For the ‘Fourth Measurement’ poetic book Vladimir Shuglya was awarded in Belarus with ‘Gold Kupidon’ literary prize. Photo: Ivan Zhdanovich
The memory of blood emerges in various ways, with some paying little attention to their family roots. As one poet noted, the ‘binding thread of times’ breaks. However, for centuries, Russians and Belarusians considered recognition of kinship as a sign of spirituality. For the Belarusian gentry, as well as artisans and, even peasants, it was a point of honour to know kin as far back as seven generations, at least.
Belarusian territory, at the centre of Europe, has long been a place of cruel battle, with residents enduring the hardships of war far too often. Noble families were extensive, and those who performed notable deeds were long revered by relatives. The custom of esteeming ancestors is embodied in such novels as ‘Ears Under Your Sickle’ by Belarusian icon Vladimir Korotkevich.
For Vladimir Shuglya, ancestral cultural traditions are vital. In the autumn 2013, when I was on a business trip in Tyumen, I toured his small ‘museum’ of exhibits from Belarus. His huge family tree (he has four children) was framed, including in a photo of his father and mother. Chatting, he recollected the native village of his father: Rutitsa in Korelichi District of Grodno Region, on the Ruta River. Its waters flow into the Servech, and then into the Niemen. In fact, his surname means ‘big boat’. Dolbenka boats were made from the whole trunk of an oak tree. It may be that Vladimir’s ancestors carved boats. As we know, Belarus is rich in rivers and lakes. His father, a former front-line soldier, taught him to build a house from logs.
Vladimir Shuglya was born in 1947 and grew up in the Ural Mountains (in the city of Kyshtym, in Chelyabinsk Region). He considers that the genes of many Belarusians, not only his father and mother, have played an important role in his destiny. He told me, “The main thing is to know and to remember your patrimonial roots. You are not simply ‘I’, but a personality representing those who have lived and still live on your native land. I’ve spent much energy studying my family tree, going back to 1670 in the archives. I felt better, as if planted more firmly in the ground, on coming to the native village of my father. I saw in the cemetery graves bearing the surname Shuglya and spent some time perusing them. When I returned to the village, I gathered five or six families and told them that we are related.”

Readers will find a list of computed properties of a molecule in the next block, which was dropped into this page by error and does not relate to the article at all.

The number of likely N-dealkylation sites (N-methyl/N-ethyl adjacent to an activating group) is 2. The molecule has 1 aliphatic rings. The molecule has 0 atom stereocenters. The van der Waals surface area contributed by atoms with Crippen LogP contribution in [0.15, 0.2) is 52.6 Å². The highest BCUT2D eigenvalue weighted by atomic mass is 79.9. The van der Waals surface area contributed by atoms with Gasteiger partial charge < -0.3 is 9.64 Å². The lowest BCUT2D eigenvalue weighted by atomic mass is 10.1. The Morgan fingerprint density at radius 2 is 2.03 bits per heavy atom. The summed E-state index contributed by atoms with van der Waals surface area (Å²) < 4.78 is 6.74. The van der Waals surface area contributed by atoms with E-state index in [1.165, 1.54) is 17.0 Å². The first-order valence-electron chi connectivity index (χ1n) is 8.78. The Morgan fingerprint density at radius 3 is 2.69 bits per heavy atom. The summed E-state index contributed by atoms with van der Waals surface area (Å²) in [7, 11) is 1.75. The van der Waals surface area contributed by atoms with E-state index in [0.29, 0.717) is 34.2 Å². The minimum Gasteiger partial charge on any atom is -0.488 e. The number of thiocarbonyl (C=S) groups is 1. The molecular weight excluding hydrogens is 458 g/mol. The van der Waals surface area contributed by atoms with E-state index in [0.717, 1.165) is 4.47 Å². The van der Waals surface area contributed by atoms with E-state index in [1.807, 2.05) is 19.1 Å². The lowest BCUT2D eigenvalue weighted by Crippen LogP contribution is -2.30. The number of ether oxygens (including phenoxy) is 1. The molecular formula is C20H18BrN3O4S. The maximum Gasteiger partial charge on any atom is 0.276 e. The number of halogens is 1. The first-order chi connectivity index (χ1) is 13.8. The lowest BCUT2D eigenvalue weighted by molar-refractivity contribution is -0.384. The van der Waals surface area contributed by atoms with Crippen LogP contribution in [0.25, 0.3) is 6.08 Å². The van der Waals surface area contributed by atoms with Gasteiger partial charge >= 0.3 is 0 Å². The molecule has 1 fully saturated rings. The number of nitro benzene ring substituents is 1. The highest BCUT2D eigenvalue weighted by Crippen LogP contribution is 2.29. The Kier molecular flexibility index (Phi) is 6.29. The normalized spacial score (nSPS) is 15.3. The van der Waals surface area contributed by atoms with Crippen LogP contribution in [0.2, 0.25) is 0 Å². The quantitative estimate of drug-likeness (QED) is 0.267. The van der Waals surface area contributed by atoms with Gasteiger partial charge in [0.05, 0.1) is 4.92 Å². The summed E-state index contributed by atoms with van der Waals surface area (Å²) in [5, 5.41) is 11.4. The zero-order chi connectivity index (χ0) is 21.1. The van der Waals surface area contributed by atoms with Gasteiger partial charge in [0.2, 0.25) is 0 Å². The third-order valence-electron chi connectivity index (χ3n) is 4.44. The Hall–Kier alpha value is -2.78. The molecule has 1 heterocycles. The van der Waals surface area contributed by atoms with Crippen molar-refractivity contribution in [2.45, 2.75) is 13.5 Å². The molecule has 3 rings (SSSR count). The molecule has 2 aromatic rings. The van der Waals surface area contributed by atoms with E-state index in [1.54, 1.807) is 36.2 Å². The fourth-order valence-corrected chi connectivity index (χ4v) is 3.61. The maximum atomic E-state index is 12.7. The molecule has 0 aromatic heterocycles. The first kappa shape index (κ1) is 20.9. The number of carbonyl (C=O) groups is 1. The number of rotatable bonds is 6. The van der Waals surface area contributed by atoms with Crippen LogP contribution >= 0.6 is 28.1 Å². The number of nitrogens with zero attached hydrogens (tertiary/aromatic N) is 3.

Friends often ask why he wants to research his family, knowing that he’s from ‘peasant stock’. Without glorious ancestors to uncover, many think the pastime fruitless. However, he is adamant that he wishes to know more about his roots. After all, thousands of Belarusians live in Tyumen Region, which is three times the size of France, having helped construct the city of Langepas.
Vladimir notes that several generations live there, yet only about 50 officially identify themselves as Belarusian. As the Honorary Consul General of Belarus says, it’s impossible to count how many really live there.
The title of Honorary Consul General (the first such in the history of Belarusian diplomacy) was given to Vladimir Shuglya in July 2015. At the time, the media wrote that, in Moscow, the consular patent and exequatur (consent of receiving state) had been given to the Honorary Consul General by the Ambassador Extraordinary and Plenipotentiary to Russia, H.E. Mr. Igor Petrishenko, who commented, “For Vladimir Shuglya’s productive work as the Honorary Consul of Belarus in Tyumen, strengthening trade-economic and humanitarian co-operation between Belarus and Tyumen Region, the Government of Belarus has appointed him to a higher position.”
At the same time, his consular district was expanded, to cover Tyumen, Omsk and Kurgan Regions. The former includes large parts of Khanty-Mansiysk and Yamalo-Nenets autonomous districts. The ambassador praised Mr. Shuglya’s work as the Honorary Consul of Belarus in Tyumen, since 2009, during which time the level of Belarusian exports to Tyumen Region rose 2.6-fold, being worth $135 million (in equivalent). Mr. Shuglya noted that new Russian regions under his responsibility have great potential for developing cooperation with Belarus, and that their administration has shown desire to support such a move.”